As an example, an iconic image of San Francisco is the Golden Gate Bridge. A wide view of that structure makes an excellent image. Focusing in on a smaller aspect of that same structure, perhaps from under the span will still show that the image is in San Francisco, but highlight an out of the ordinary view.
Choose the Right Camera and Lens
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When engaging in urban photography, I prefer to use more compact equipment. Several reasons. Lugging around a big heavy camera kit all over the city can become tiring and uncomfortable.
Safety is another valid reason for choosing smaller equipment. It’s a fact of life that carrying and using larger photographic equipment in today’s urban environment can call unwanted attention to photographers from both the authorities and from undesirable elements. I won’t editorialize about that right now, but I have plenty to say on the subject.
Use a Polarizer
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The large expanses of glass and concrete in the buildings and roads of urban landscapes are just crying out for us to use a polarizer. A polarizer will tame the reflections and also deepen the color of blue sky showing in our images. The contrast and color enhancement of using a polarizer adds interest to our urban landscapes.
Protect Your Gear
The concrete jungle is just as dangerous to the good health of our camera and lens as is a tropical jungle or a snowy mountainside. You can protect your equipment with a good camera bag. One of the best for urban landscape photography is the Hazard 4® Freelance™ Sling Pack.
Very well padded inside, this bag has a protective shell, patented strap and buckle technology, and many compartments and pockets for keeping your gear safe. The sling pack design lets users quickly rotate it from back to chest for fast gear access without taking off the bag.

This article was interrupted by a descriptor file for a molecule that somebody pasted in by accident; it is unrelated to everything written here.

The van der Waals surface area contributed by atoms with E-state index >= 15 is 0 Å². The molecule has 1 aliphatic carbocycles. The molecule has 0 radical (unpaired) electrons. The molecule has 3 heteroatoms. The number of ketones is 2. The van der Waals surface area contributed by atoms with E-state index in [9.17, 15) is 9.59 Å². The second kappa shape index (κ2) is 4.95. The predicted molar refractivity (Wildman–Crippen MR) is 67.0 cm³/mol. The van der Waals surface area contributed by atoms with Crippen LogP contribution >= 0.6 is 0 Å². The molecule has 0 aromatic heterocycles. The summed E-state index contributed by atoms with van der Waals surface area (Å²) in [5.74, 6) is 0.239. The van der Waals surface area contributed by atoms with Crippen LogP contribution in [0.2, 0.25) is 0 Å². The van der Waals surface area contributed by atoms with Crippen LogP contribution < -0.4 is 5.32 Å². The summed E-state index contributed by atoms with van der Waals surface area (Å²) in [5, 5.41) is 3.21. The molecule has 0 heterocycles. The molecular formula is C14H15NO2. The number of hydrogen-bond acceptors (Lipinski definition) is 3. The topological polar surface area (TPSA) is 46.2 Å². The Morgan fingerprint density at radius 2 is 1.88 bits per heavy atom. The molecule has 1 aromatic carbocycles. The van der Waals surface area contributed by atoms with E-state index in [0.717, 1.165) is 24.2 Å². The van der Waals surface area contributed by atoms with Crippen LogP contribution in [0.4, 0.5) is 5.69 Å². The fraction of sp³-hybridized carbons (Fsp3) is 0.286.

Reinforced stitching adds strength and durability to the bag’s construction. Other features making this bag a good companion for your urban landscape photography are military modular webbing (MOLLE) in the straps and on the sides of the bag, YKK® zippers that are smooth, rugged, and resistant to the elements, and soft tricot inside to protect your gear from damage due to bouncing around.
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Since the urban landscape is full of challenges for proper exposure and handling contrast and dynamic range, two methods are well suited for cityscape photography. Shooting in RAW and using HDR.
Using either one of these techniques, or both together, will let you capture more detail that can be processed with your favorite image processing program.
Rewards of Urban Landscape Photography
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Urban landscape photography is one of the more rewarding types of photography for creating images for your own and other’s enjoyment. Try out some of these tips and let us see your images for our own inspiration.